Published 7 July 2021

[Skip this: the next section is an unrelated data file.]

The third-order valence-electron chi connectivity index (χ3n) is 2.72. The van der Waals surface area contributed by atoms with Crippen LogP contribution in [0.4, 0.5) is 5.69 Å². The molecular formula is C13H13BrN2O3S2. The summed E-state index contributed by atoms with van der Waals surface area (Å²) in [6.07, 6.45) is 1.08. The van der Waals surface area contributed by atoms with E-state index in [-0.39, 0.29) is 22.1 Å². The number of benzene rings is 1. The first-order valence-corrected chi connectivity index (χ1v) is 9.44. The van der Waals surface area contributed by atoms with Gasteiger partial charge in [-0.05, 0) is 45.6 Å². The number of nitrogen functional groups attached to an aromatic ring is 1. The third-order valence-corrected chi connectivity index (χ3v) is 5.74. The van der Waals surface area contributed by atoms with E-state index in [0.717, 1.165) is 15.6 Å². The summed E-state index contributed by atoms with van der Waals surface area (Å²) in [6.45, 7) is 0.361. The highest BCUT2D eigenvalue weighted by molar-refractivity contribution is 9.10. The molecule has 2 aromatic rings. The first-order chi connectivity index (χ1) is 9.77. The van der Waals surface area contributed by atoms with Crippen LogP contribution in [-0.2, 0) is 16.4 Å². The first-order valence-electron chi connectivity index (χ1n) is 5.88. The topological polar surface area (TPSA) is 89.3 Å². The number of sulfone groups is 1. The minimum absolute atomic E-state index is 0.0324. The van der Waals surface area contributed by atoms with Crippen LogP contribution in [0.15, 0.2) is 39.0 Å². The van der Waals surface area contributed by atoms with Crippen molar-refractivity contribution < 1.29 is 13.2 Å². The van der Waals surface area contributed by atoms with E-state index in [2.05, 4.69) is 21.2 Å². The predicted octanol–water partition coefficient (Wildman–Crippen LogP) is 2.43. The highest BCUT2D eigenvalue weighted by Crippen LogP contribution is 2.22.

This article examines one aspect of Article 10 of the ILC Articles concerning matters of State responsibility and attribution arising in relation to rebels’ conduct in the context of an insurrection or civil war: what happens to the wrongful acts committed by a government while fighting rebels in the context of a successful insurrection? Based on an analysis of State practice and case law, I will explain that the State remains responsible for the wrongful acts committed by the previous government while fighting the rebels. The article also examines how investment tribunals can use Article 10 of the ILC Articles in the context of investor-State arbitration proceedings involving rebellions and civil wars. I will critically analyse the recent Strabag v. Libya award rendered in the context of a successful rebellion overthrowing the Gaddafi regime during Libya’s civil war. I will explain how the tribunal could have made better use of the principles embodied in Article 10 to solve some of the responsibility issues it was facing. I will also examine the Tribunal’s interesting findings regarding the State’s failure to discharge its due diligence obligation of vigilance and prevention towards foreign investors in relation to the conduct of rebels.